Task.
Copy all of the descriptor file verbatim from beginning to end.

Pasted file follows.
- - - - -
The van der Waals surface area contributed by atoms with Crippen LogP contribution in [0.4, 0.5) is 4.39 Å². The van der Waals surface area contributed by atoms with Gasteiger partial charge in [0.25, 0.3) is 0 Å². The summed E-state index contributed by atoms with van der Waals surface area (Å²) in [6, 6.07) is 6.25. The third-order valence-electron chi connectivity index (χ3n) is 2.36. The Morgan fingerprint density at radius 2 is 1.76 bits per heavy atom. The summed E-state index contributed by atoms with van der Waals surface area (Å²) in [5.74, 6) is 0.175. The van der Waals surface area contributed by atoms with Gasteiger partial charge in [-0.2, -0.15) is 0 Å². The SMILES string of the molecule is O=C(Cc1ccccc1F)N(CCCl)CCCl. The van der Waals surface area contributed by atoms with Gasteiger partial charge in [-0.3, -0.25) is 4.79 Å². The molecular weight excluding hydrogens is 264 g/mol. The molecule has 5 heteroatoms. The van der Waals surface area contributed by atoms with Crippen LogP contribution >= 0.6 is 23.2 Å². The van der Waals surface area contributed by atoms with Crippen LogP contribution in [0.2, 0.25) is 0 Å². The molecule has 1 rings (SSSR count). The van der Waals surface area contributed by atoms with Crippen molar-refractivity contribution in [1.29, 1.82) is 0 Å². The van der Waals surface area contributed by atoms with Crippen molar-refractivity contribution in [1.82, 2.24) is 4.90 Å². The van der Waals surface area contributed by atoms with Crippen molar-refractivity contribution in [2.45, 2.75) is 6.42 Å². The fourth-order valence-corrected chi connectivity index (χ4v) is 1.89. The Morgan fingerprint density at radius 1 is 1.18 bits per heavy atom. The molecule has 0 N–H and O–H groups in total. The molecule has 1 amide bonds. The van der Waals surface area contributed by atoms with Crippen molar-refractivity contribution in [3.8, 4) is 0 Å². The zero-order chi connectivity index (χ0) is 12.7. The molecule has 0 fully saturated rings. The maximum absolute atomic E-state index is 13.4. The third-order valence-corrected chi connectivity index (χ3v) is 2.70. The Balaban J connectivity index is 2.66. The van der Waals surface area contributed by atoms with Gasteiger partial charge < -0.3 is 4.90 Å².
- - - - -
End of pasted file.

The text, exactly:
The van der Waals surface area contributed by atoms with Crippen LogP contribution in [0.4, 0.5) is 4.39 Å². The van der Waals surface area contributed by atoms with Gasteiger partial charge in [0.25, 0.3) is 0 Å². The summed E-state index contributed by atoms with van der Waals surface area (Å²) in [6, 6.07) is 6.25. The third-order valence-electron chi connectivity index (χ3n) is 2.36. The Morgan fingerprint density at radius 2 is 1.76 bits per heavy atom. The summed E-state index contributed by atoms with van der Waals surface area (Å²) in [5.74, 6) is 0.175. The van der Waals surface area contributed by atoms with Gasteiger partial charge in [-0.2, -0.15) is 0 Å². The SMILES string of the molecule is O=C(Cc1ccccc1F)N(CCCl)CCCl. The van der Waals surface area contributed by atoms with Gasteiger partial charge in [-0.3, -0.25) is 4.79 Å². The molecular weight excluding hydrogens is 264 g/mol. The molecule has 5 heteroatoms. The van der Waals surface area contributed by atoms with Crippen LogP contribution >= 0.6 is 23.2 Å². The van der Waals surface area contributed by atoms with Crippen LogP contribution in [0.2, 0.25) is 0 Å². The molecule has 1 rings (SSSR count). The van der Waals surface area contributed by atoms with Crippen molar-refractivity contribution in [1.29, 1.82) is 0 Å². The van der Waals surface area contributed by atoms with Crippen molar-refractivity contribution in [1.82, 2.24) is 4.90 Å². The van der Waals surface area contributed by atoms with Crippen molar-refractivity contribution in [2.45, 2.75) is 6.42 Å². The fourth-order valence-corrected chi connectivity index (χ4v) is 1.89. The Morgan fingerprint density at radius 1 is 1.18 bits per heavy atom. The molecule has 0 N–H and O–H groups in total. The molecule has 1 amide bonds. The van der Waals surface area contributed by atoms with Crippen molar-refractivity contribution in [3.8, 4) is 0 Å². The zero-order chi connectivity index (χ0) is 12.7. The molecule has 0 fully saturated rings. The maximum absolute atomic E-state index is 13.4. The third-order valence-corrected chi connectivity index (χ3v) is 2.70. The Balaban J connectivity index is 2.66. The van der Waals surface area contributed by atoms with Gasteiger partial charge < -0.3 is 4.90 Å².